DNS / Featured Blogs

DNS-Based DDoS: Diverse Options for Attackers

Denial of service attacks have been around since the Internet was commercialized and some of the largest attacks ever launched relied on DNS, making headlines. But every day a barrage of smaller DNS-based attacks take down targets and severely stress the DNS ecosystem. Although DNS servers are not usually the target of attacks they are often disrupted so attention from operation teams is required. There is no indication the problem is going away and attackers continue to innovate. more»

Registration Operations is More Than Just Registering Domain Names

Perceptions can be difficult to change. People see the world through the lens of their own experiences and desires, and new ideas can be difficult to assimilate. Such is the case with the registration ecosystem. Today's operational models exist because of decisions made over time, but the assumptions that were used to support those decisions can (and should) be continuously challenged to ensure that they are addressing today's realities. Are we ready to challenge assumptions? Can the operators of registration services do things differently? more»

Join Live On Sunday - 2nd Registration Operations Workshop (ROW) In Dallas

This Sunday, March 22, 2015, the second Registration Operations Workshop (ROW) will be taking place at the Fairmont Dallas hotel from 12:30 -- 4:30 pm CDT. Discussion will include extensions to EPP, new encryption initiatives and also suggestions for ways to further automate DNS interactions between registries, registrars and DNS operators, including a need to do this for DNSSEC. more»

Is DNSSEC Worth the Effort?

A blog post has created some attention online through its extremely negative attitude to DNSSEC. Through the years, I have come in contact with many arguments against DNSSEC that suggest that anyone who is critical has not managed to or wanted to familiarize themselves with what DNSSEC is and does. We have received many questions concerning the article, so I feel it's appropriate to respond to the criticism. more»

Seeking Proposals for ICANN 53 DNSSEC Workshop on June 24, 2015, in Buenos Aires

Are you interested in sharing lessons you've learned in deploying DNSSEC or DANE with the wider community? Have you performed new measurements related to DNSSEC deployment that you want to share publicly? Do you have a new tool or service that you think people in the DNSSEC community would find interesting? Are you seeking feedback on some ideas you have to make DNSSEC better or easier to deploy? more»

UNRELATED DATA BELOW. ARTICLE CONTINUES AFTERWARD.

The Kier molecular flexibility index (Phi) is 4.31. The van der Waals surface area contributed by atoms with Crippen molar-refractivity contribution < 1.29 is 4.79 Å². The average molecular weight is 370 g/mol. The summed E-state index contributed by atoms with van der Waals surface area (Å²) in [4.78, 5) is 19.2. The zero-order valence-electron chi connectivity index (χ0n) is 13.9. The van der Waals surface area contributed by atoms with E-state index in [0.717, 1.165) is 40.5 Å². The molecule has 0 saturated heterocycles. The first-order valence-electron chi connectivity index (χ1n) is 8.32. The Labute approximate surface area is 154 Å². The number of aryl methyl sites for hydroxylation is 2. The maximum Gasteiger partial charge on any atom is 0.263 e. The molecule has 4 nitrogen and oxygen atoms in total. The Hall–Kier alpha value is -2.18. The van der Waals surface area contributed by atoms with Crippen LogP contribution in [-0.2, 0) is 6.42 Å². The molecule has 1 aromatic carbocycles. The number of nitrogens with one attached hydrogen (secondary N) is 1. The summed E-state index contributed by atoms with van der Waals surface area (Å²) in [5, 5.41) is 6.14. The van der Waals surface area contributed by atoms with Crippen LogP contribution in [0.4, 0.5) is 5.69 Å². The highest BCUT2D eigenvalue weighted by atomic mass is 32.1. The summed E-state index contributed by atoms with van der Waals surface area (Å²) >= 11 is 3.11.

The DNS Still Isn't a Directory

Back in the mid 1990s, before ICANN was invented, a lot of people assumed that the way you would find stuff on the Internet would be through the Domain Name System. It wasn't a ridiculous idea at the time. The most popular way to look for stuff was through manually managed directories like Yahoo's, but they couldn't keep up with the rapidly growing World Wide Web. Search engines had been around since 1994, but they were either underpowered and missed a lot of stuff, or else produced a blizzard of marginally relevant results. more»

Minimum Disclosure: What Information Does a Name Server Need to Do Its Job?

Two principles in computer security that help bound the impact of a security compromise are the principle of least privilege and the principle of minimum disclosure or need-to-know. As described by Jerome Saltzer in a July 1974 Communications of the ACM article, Protection and the Control of Information Sharing in Multics, the principle of least privilege states, "Every program and every privileged user should operate using the least amount of privilege necessary to complete the job." more»

ICANN's Auction Piggy Bank Just Got Twice As Big

Kieren McCarthy reports in The Register that an obscure Panamanian company paid $30 million for .BLOG in the January 21 domain auction. ICANN's web site confirms that the domain did go to the Panamanian company. It doesn't report the amount, but Kieren's sources are usually correct. If so, the auction proceeds piggy bank just doubled from $30M to $60M dollars, and ICANN still has no idea what to do with it. more»

Notes from NANOG 63

The following is a selected summary of the recent NANOG 63 meeting, held in early February, with some personal views and opinions thrown in! ...One view of the IETF's positioning is that as a technology standardisation venue, the immediate circle of engagement in IETF activities is the producers of equipment and applications, and the common objective is interoperability. more»

The Why and How of DNS Data Analysis

A network traffic analyzer can tell you what's happening in your network, while a Domain Name System (DNS) analyzer can provide context on the "why" and "how." This was the theme of the recent Verisign Labs Distinguished Speaker Series discussion led by Paul Vixie and Robert Edmonds, titled Passive DNS Collection and Analysis -- The "dnstap" Approach. more»